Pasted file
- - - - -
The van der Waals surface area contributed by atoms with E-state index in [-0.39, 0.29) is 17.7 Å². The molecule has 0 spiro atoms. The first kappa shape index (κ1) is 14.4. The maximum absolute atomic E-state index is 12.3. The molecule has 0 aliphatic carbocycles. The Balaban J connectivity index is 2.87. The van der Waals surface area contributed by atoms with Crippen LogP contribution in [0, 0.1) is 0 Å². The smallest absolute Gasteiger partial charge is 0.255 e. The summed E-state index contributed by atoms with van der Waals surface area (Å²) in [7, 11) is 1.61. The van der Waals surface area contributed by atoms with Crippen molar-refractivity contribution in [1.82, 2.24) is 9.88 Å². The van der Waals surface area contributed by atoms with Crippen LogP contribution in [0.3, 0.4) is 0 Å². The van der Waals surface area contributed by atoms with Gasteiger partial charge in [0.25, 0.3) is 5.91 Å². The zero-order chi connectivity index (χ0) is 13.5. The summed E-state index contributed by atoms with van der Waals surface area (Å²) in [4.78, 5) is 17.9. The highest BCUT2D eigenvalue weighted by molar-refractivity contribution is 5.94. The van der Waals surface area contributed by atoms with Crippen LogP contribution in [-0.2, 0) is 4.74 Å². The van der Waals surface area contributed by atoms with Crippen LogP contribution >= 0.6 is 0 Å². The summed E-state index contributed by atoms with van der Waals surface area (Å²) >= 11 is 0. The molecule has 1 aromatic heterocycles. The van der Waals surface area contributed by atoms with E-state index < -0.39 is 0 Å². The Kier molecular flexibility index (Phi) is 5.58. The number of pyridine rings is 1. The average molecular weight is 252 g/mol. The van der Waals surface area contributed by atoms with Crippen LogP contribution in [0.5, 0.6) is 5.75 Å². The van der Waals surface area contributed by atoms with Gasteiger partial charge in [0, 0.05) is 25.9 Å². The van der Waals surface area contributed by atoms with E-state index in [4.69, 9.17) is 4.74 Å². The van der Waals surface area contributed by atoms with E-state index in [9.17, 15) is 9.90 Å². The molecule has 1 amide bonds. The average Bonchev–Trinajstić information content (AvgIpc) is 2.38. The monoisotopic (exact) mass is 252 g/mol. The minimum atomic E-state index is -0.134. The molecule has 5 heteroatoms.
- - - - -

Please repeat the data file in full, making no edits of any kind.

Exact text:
The van der Waals surface area contributed by atoms with E-state index in [-0.39, 0.29) is 17.7 Å². The molecule has 0 spiro atoms. The first kappa shape index (κ1) is 14.4. The maximum absolute atomic E-state index is 12.3. The molecule has 0 aliphatic carbocycles. The Balaban J connectivity index is 2.87. The van der Waals surface area contributed by atoms with Crippen LogP contribution in [0, 0.1) is 0 Å². The smallest absolute Gasteiger partial charge is 0.255 e. The summed E-state index contributed by atoms with van der Waals surface area (Å²) in [7, 11) is 1.61. The van der Waals surface area contributed by atoms with Crippen molar-refractivity contribution in [1.82, 2.24) is 9.88 Å². The van der Waals surface area contributed by atoms with Crippen LogP contribution in [0.3, 0.4) is 0 Å². The van der Waals surface area contributed by atoms with Gasteiger partial charge in [0.25, 0.3) is 5.91 Å². The zero-order chi connectivity index (χ0) is 13.5. The summed E-state index contributed by atoms with van der Waals surface area (Å²) in [4.78, 5) is 17.9. The highest BCUT2D eigenvalue weighted by molar-refractivity contribution is 5.94. The van der Waals surface area contributed by atoms with Crippen LogP contribution in [-0.2, 0) is 4.74 Å². The van der Waals surface area contributed by atoms with Crippen LogP contribution >= 0.6 is 0 Å². The summed E-state index contributed by atoms with van der Waals surface area (Å²) >= 11 is 0. The molecule has 1 aromatic heterocycles. The van der Waals surface area contributed by atoms with E-state index < -0.39 is 0 Å². The Kier molecular flexibility index (Phi) is 5.58. The number of pyridine rings is 1. The average molecular weight is 252 g/mol. The van der Waals surface area contributed by atoms with Crippen LogP contribution in [0.5, 0.6) is 5.75 Å². The van der Waals surface area contributed by atoms with Gasteiger partial charge in [0, 0.05) is 25.9 Å². The van der Waals surface area contributed by atoms with E-state index in [4.69, 9.17) is 4.74 Å². The van der Waals surface area contributed by atoms with E-state index in [9.17, 15) is 9.90 Å². The molecule has 1 amide bonds. The average Bonchev–Trinajstić information content (AvgIpc) is 2.38. The monoisotopic (exact) mass is 252 g/mol. The minimum atomic E-state index is -0.134. The molecule has 5 heteroatoms.